2. Rent from a Family Member or Friend

Another alternative is renting from a family member or friend. If you have a close relationship with someone who owns a property and is willing to rent to you, this can be a suitable option.

Even in this situation, it is still a good idea to have a written lease in place to protect both the landlord and the tenant. A lease should clearly outline the terms of the rental agreement, including the rent amount, the length of the lease, and any rules or guidelines for the property. This can help to avoid misunderstandings or conflicts down the road.

Start Building Your Credit Today

Hopefully, a lack of credit history won’t prevent you from renting the apartment of your choice. But keep in mind, this is only a short-term solution. Going forward, you should be focused on building good credit so you don’t find yourself limited financially.

A good credit score takes time to build, but there are things you can begin doing now to move forward. Here are three ways you can start building your credit scores.

1. Become an Authorized User

One of the easiest ways to start building credit is by becoming an authorized user on someone else’s credit card. As an authorized user, you can take advantage of that person’s established credit history and begin building your own.

However, before becoming an authorized user, you should ensure that the person actually has good credit. If they stop paying on their credit card, it could end up hurting you more than it helps.

2. Apply for a Secured Credit Card

If you have zero credit history, it can be tough to take out a credit card. In that case, applying for a secured credit card may be the way to go.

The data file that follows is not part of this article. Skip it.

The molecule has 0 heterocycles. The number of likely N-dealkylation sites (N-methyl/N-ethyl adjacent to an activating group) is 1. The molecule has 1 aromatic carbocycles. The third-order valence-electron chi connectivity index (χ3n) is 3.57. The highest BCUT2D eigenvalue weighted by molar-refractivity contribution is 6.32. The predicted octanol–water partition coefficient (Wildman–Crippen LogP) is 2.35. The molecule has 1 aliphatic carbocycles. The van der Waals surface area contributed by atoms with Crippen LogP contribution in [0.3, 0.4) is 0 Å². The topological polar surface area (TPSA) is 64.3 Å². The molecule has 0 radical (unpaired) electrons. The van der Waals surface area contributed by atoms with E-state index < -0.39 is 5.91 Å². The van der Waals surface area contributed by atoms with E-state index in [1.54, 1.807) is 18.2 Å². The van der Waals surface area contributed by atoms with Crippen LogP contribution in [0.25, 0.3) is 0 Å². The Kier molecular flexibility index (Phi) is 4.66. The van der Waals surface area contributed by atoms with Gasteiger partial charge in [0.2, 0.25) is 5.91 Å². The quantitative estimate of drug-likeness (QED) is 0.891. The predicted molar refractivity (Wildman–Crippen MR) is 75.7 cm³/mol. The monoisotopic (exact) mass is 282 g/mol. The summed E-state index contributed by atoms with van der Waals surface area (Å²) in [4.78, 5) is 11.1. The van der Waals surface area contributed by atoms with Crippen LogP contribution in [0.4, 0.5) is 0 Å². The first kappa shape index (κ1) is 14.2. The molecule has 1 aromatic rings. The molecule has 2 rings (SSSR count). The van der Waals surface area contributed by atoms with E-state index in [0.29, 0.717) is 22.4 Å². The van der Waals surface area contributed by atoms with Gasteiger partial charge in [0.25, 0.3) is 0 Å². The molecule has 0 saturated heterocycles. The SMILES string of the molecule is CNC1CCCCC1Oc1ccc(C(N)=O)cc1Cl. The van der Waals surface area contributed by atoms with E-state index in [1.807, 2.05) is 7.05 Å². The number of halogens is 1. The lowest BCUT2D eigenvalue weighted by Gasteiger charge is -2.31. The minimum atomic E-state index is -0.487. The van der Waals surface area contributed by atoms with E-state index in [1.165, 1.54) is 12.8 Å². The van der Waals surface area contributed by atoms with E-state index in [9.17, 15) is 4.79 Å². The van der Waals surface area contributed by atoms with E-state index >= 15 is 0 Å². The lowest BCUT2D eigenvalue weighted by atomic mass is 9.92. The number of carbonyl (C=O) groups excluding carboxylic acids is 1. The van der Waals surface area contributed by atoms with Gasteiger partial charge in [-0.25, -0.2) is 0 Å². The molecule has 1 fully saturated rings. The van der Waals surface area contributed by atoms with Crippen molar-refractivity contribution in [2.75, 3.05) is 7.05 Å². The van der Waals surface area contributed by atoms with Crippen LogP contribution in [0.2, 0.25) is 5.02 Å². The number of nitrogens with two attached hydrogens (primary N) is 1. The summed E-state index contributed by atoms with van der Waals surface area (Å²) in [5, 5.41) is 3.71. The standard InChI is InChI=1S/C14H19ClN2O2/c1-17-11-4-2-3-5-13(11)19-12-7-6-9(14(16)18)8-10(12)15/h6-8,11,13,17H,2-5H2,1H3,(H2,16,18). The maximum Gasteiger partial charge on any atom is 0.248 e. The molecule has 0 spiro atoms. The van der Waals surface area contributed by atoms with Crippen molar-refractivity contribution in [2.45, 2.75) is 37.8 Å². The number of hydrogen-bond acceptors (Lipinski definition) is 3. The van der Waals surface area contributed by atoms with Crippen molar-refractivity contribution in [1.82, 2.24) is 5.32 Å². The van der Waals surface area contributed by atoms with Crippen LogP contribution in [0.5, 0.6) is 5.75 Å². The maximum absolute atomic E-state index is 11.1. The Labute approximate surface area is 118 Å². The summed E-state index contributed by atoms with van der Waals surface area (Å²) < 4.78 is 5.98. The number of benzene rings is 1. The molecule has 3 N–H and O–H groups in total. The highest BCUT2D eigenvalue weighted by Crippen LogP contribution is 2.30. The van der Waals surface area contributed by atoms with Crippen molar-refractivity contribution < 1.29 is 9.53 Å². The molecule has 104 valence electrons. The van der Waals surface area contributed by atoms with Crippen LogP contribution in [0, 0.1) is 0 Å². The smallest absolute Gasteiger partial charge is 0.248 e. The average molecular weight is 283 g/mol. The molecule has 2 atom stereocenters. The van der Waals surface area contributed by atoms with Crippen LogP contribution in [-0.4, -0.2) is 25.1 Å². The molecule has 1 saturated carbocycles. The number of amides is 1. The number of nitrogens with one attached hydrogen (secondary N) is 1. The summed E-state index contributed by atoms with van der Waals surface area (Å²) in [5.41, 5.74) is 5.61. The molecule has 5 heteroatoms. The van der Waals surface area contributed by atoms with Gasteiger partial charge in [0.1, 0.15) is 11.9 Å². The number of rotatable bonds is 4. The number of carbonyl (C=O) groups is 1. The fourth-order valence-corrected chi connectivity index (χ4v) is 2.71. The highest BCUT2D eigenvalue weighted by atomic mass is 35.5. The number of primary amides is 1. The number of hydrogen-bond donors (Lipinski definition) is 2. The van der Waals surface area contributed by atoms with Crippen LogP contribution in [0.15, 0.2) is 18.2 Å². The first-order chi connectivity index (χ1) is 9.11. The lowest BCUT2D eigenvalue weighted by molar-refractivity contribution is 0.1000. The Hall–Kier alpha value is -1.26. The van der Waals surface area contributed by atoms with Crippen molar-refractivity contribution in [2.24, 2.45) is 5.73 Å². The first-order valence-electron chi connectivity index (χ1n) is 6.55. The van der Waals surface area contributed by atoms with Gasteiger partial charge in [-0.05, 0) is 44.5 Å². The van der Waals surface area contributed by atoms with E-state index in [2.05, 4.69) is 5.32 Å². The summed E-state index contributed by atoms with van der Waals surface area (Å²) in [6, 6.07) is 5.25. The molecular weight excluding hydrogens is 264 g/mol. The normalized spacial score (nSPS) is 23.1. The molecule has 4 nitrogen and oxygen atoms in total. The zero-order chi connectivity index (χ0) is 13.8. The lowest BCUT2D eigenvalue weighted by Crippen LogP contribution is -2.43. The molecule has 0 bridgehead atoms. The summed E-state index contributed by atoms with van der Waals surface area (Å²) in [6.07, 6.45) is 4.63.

With a secured credit card, you’ll pay a one-time security deposit to get approved for the card. This security deposit will serve as your credit limit and the amount you’re authorized to spend. It’s less risky for a lender since they aren’t technically loaning you any money.

3. Take Out a Credit Builder Loan

A credit builder loan is another good way to establish credit. Once you’re approved for the loan, the funds will be held in a bank account for you. From there, you’ll make payments on the loan until it’s paid in full.

And while you’re paying it off, the lender will report your payments to the three major credit bureaus. Once you’ve paid the loan, you’ll receive access to the money.

See also: How to Build Credit From Scratch

Bottom Line

When trying to rent an apartment with a poor credit score, you’ll likely encounter some challenges along the way. But fortunately, it is possible to rent an apartment with no credit history whatsoever. By applying the tips outlined in this article, it’ll be easier for you and the landlord to come to an agreement you’re both happy with.

But keep in mind, building strong credit should be your top priority going forward. A good credit score will make it easier for you to buy a home, take out a loan, and even land a job in the future. So begin taking small steps today to start improving your credit score.

See also: How to Get an Apartment With Bad Credit

Jamie Johnson
Meet the author

Jamie Johnson is a freelance writer who has been featured in publications like InvestorPlace and GOBankingRates. She writes about various personal finance topics including student loans, credit cards, investing, building credit, and more.